In 2010, the UK Islamic Mission, yet another fundamentalist group that promotes Jamaat-e-Islami, organized a series of fundraising events across the UK, which prominently featured Qazi Hussain Ahmed, a former president of Jamaat-e-Islami. Ahmed, a strong supporter of Bin Laden, claims that the Jews were responsible for the September 11 attacks. He also has said, "Now is the time that we should be prepared for Jihad. This Jihad will be against oppression … And the jihad in the way of Allah is not terrorism. I salute the girl who killed five American soldiers in a suicide attack in Iraq." The Labour Party's Anas Sarwar MP was happy to speak on the same platform.
But Jamaat representation in the UK goes beyond promoting Jamaat ideology; it also includes wanted war criminals from the 1971 slaughter. In April 2012 the Sunday Telegraph reported that Chowdhury Mueen-Uddin, who was formerly the director of Muslim spiritual care provision in the National Health Service, a trustee of leading British charity Muslim Aid and a founding figure of the Muslim Council of Britain, was to be charged in connection with a series of killings of intellectuals during the 1971 atrocities. Mueen-Uddin was formerly also the vice-chairman of East London Mosque.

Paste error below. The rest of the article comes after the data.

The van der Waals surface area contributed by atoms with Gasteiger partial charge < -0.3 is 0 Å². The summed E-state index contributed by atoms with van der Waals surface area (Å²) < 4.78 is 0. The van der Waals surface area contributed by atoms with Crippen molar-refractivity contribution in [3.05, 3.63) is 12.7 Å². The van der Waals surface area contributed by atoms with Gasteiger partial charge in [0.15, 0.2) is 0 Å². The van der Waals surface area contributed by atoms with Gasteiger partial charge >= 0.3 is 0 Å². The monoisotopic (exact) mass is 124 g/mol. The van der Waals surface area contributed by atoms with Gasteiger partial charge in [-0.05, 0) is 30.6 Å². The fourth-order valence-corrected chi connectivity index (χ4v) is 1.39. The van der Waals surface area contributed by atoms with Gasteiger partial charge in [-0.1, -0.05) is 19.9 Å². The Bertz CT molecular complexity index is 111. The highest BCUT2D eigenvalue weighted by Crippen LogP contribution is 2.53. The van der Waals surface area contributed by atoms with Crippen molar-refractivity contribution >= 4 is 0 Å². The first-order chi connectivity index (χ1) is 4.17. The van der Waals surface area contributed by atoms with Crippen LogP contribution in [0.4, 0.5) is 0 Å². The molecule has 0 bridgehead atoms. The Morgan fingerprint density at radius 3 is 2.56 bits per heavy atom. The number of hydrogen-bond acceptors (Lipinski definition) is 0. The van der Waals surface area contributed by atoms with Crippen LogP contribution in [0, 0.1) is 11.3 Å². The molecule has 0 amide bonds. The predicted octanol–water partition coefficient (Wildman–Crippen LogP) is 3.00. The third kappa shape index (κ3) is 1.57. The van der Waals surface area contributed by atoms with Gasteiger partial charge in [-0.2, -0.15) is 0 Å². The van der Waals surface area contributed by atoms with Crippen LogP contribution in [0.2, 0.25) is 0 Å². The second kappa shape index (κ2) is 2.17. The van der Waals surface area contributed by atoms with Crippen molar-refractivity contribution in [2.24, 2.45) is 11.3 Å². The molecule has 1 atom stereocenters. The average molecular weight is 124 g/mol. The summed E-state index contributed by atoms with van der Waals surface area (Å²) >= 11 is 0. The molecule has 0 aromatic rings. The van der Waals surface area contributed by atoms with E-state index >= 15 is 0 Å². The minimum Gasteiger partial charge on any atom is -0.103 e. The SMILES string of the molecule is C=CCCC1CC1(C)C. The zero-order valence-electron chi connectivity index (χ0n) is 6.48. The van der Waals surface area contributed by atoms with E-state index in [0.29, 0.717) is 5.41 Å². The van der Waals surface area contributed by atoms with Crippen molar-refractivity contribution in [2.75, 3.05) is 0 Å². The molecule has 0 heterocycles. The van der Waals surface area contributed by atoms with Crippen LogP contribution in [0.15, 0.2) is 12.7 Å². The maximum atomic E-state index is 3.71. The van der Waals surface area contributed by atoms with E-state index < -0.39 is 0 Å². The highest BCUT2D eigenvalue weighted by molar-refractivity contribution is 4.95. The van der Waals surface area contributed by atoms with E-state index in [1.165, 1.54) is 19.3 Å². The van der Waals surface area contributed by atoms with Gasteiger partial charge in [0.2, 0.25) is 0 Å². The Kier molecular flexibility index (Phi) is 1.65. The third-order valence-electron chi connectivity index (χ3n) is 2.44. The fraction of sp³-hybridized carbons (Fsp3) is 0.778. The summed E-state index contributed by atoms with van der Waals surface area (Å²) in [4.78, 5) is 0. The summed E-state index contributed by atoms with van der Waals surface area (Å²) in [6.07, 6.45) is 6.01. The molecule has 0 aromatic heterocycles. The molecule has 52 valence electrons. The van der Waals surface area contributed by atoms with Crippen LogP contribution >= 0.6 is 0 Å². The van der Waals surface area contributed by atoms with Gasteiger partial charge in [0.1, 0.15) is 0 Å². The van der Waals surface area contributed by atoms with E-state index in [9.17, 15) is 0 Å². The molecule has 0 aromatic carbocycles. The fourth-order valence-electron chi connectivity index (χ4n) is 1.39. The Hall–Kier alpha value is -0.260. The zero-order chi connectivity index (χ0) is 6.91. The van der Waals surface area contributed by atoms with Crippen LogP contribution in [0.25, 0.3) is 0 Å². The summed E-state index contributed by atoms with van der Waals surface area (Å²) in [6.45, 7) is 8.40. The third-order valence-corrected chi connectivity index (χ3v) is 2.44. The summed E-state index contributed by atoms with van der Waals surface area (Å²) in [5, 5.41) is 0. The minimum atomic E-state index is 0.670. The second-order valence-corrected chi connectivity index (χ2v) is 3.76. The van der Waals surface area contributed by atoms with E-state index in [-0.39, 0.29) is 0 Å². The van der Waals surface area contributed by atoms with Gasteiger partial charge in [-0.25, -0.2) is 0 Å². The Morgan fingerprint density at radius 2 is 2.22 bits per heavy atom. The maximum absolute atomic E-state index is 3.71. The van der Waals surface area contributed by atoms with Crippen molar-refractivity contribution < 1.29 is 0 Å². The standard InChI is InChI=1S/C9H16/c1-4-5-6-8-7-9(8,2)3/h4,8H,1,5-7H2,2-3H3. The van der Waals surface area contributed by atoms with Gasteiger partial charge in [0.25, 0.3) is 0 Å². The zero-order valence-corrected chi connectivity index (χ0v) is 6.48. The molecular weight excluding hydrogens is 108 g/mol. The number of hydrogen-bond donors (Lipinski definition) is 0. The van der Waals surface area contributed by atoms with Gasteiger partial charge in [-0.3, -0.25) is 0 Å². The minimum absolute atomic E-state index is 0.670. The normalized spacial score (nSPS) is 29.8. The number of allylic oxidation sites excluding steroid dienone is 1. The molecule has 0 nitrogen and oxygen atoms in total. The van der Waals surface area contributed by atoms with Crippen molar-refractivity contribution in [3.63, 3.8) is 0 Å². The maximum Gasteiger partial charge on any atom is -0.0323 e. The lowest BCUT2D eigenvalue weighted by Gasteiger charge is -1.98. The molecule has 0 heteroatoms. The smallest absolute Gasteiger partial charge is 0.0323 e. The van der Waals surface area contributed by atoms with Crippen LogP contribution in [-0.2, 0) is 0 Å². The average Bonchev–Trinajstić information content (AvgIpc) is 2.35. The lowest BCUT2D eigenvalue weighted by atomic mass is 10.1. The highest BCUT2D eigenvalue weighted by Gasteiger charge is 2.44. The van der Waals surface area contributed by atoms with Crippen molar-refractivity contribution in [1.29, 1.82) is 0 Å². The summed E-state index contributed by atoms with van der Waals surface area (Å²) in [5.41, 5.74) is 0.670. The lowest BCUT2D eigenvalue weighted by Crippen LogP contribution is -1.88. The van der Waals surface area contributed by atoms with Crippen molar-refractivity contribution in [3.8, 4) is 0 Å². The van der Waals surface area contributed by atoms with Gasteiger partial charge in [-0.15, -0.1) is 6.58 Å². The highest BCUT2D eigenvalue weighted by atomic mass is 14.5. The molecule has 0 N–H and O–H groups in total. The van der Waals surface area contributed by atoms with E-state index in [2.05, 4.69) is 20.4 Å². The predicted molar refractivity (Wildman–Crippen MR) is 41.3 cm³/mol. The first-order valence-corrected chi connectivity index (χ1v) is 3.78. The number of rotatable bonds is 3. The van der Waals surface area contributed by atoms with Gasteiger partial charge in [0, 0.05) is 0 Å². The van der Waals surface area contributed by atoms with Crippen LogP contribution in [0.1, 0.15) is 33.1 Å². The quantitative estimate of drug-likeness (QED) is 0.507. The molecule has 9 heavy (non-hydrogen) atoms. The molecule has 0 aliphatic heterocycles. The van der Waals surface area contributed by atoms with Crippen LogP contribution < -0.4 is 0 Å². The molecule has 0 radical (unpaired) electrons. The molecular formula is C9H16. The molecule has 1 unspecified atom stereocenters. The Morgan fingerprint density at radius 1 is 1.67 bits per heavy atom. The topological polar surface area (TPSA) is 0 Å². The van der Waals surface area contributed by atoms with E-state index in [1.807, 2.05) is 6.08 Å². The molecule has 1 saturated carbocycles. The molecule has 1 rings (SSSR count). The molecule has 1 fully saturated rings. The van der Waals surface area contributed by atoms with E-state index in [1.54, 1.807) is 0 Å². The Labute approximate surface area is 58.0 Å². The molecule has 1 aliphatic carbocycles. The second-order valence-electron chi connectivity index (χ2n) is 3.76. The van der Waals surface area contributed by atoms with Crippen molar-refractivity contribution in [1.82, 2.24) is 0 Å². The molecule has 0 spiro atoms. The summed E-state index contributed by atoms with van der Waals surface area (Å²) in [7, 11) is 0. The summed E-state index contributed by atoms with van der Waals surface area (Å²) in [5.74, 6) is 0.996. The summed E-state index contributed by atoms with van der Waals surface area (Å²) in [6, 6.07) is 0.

A Channel 4 "Dispatches" program has alleged that another leading British Islamist, Abu Sayeed, is another war criminal who fled Bangladesh to live in Britain. Sayeed was previously a "head teacher of a Muslim school and a co-opted member of Tower Hamlets Education Council." The documentary revealed that he was a senior member of the Al-Badr death squad, a Jamaat paramilitary group responsible for the mass murder and rape of Bangladeshi citizens.